The world of work is changing rapidly.
Recent work we have done in partnership with Kyocera has highlighted three areas in particular that stand out – and really interesting things are happening where they converge. We call these areas the ‘un’-organisation, the hybrid organisation and the intergenerational organisation.
The ‘un’-organisation is about the new forms of organisation emerging in an increasingly networked world where you can work from anywhere with an internet connection. Businesses can increasingly connect to talent rather than ‘owning’ it, and flatter organisational structures are emerging that enable quicker decision-making, more self-direction and faster innovation. Many companies are experimenting with reducing hierarchy or discarding it altogether, and the ‘gig economy’ is spreading into knowledge work. For example, the start-up Smarties offers access to a ‘virtual, scalable, on-demand workforce of hundreds of the smartest young people on the planet’.
The hybrid organisation is about the integration of autonomous systems and machine intelligence in the workplace, alongside humans. This sounds like something far-off, but algorithms are already being used to aid legal work, journalism, and recruitment and to expand human capability. Management processes in particular can now be codified and then run efficiently by machines, raising the prospect of the unexpected reversal of the human-machine relationship and the rise of the ‘robo-boss’ or even ‘self-driving companies’ run by autonomous systems which employ humans. Gartner has made the disconcerting prediction that more than 3 million people will be supervised by a ‘robo-boss’ by 2018.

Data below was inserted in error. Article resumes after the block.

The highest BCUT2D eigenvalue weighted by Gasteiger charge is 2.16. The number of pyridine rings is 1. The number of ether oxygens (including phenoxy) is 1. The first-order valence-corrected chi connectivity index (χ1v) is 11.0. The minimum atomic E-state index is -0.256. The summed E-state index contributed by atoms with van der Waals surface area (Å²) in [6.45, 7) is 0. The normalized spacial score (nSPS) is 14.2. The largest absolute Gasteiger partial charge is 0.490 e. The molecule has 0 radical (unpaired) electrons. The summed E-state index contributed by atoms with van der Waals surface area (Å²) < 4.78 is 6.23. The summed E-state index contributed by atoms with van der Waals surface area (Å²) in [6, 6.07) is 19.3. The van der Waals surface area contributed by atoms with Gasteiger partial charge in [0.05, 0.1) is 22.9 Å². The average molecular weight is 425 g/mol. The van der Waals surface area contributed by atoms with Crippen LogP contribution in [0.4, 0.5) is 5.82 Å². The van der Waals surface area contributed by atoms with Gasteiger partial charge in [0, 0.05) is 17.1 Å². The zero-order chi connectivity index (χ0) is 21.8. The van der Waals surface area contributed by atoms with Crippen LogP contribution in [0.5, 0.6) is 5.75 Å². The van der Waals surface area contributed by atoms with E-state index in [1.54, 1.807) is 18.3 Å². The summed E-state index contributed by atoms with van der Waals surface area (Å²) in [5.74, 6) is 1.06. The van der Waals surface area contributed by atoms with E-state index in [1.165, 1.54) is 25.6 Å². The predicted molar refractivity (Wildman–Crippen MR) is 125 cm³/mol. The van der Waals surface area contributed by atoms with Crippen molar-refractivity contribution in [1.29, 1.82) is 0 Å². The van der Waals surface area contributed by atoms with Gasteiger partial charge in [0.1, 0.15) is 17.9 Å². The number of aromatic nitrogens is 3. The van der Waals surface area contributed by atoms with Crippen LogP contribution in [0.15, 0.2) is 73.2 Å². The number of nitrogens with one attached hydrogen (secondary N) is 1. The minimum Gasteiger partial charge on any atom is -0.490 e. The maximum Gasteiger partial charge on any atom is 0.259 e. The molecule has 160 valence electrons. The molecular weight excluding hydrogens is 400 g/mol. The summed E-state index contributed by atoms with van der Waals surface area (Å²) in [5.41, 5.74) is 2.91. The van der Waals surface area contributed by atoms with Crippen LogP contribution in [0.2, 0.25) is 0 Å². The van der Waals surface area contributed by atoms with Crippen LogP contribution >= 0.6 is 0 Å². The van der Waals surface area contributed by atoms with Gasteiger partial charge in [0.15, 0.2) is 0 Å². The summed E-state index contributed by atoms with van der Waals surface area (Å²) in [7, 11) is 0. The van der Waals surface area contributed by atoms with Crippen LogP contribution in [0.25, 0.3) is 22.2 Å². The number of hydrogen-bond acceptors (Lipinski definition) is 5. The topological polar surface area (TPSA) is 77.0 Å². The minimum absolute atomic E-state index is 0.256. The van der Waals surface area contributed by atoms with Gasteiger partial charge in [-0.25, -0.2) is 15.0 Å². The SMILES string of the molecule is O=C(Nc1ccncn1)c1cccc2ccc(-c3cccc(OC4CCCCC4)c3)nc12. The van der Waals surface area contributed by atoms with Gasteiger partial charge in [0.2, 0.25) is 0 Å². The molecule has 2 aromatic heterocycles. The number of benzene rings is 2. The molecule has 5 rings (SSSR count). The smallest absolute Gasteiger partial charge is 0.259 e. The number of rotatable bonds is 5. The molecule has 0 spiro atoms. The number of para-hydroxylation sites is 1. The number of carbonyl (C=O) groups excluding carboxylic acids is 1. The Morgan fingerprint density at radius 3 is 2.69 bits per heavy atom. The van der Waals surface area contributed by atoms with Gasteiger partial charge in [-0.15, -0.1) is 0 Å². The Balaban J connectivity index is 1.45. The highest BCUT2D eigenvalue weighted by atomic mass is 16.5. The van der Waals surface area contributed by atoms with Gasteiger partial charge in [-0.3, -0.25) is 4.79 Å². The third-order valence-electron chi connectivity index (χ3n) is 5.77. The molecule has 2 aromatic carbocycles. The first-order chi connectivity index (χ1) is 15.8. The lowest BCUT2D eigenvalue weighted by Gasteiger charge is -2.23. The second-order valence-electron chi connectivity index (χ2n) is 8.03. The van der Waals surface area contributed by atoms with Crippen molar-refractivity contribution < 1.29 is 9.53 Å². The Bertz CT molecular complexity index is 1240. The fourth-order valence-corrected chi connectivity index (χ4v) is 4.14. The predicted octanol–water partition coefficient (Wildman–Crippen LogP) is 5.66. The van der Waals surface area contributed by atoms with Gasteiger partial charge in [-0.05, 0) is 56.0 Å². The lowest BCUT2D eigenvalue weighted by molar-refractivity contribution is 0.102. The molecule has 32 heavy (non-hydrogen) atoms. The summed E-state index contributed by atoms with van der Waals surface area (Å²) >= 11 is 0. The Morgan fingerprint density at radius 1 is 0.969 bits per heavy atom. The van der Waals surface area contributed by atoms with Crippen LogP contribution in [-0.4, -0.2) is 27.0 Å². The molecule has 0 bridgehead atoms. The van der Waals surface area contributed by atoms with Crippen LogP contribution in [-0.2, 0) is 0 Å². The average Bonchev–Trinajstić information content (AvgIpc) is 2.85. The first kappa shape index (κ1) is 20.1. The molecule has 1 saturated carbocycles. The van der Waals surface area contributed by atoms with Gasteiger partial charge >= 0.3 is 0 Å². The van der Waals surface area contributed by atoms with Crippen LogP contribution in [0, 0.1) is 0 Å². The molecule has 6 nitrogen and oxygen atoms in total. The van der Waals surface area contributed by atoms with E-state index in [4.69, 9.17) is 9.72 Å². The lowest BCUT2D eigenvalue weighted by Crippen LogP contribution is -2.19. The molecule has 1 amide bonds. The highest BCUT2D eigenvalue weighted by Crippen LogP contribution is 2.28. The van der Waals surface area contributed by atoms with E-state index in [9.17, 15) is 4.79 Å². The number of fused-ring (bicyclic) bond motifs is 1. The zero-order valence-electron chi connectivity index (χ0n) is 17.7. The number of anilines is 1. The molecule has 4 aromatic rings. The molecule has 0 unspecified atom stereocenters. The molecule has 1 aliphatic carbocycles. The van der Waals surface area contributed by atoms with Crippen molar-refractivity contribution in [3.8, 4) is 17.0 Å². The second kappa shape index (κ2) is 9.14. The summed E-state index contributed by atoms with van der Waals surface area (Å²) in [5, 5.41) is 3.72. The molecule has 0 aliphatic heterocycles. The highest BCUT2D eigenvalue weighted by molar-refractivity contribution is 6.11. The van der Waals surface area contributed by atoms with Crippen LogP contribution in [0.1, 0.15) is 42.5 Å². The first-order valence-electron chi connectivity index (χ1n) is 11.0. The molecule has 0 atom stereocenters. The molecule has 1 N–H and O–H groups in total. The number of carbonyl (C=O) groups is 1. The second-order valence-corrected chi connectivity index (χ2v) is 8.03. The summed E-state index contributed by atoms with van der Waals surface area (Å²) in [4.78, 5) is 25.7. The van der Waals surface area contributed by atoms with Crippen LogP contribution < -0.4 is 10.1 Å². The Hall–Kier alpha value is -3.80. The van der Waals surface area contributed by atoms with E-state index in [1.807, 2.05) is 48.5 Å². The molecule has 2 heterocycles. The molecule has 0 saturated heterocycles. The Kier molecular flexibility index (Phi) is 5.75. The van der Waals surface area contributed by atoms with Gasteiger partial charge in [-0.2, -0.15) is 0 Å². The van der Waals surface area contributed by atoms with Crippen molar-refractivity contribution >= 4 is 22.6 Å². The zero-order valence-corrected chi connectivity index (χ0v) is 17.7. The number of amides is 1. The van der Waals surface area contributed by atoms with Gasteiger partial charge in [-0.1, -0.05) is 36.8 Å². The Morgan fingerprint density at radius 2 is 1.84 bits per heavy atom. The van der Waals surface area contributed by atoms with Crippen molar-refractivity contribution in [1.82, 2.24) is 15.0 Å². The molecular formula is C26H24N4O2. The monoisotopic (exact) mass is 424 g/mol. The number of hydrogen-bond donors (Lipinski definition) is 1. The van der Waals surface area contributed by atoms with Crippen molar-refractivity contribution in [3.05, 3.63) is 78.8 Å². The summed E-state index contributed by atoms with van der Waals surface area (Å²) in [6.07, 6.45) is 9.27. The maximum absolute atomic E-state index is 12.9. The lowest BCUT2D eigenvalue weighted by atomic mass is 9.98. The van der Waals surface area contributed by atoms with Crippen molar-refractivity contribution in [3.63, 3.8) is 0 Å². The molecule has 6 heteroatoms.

The intergenerational organisation is about the simple fact that by 2020 it will be common to have as many as four or even five generations working alongside each other, each with different needs and expectations. Millennials’ values will come to dominate the business mainstream and the proportion of the workforce over 50 will soar to around a third in developed economies such as the UK, necessitating age-inclusive strategies at massive scale. Millennials are already reshaping the world of work in their image by driving growth in social enterprises, B-corps and Benefit corporations – and experimenting with new forms of corporate organisations such as The DAO, a leaderless, blockchain-based, decentralised organisation.
Each of these themes is fascinating in itself, but where they overlap, it is clear that there are significant opportunities and challenges, particularly from a sustainability angle. The convergence of distributed organisation models with a globalised knowledge sector, autonomous systems and radically different expectations of the world of work points to a rapidity of change that society and traditional institutions may find it hard to keep up with. A number of pressing questions emerged from our project workshops, namely:
- How can we organise to adapt for change?
- What does it mean to move to more fluid work patterns, for people, skills, and the technology to support them?
- How can we keep humans at the centre – so that technology serves humans rather than vice versa – and helps us to be more human at work rather than more machine-like?
Over the next few weeks we will explore these themes and questions in more detail, and use prototype concepts to illuminate some of the possibilities for the organisations and workers of the near future.
Read more from the Future of Work series:
Part 2: 'The 'un' organisation'
Final: The Hybrid Organisation
For more information, get in touch with Joy Green at email@example.com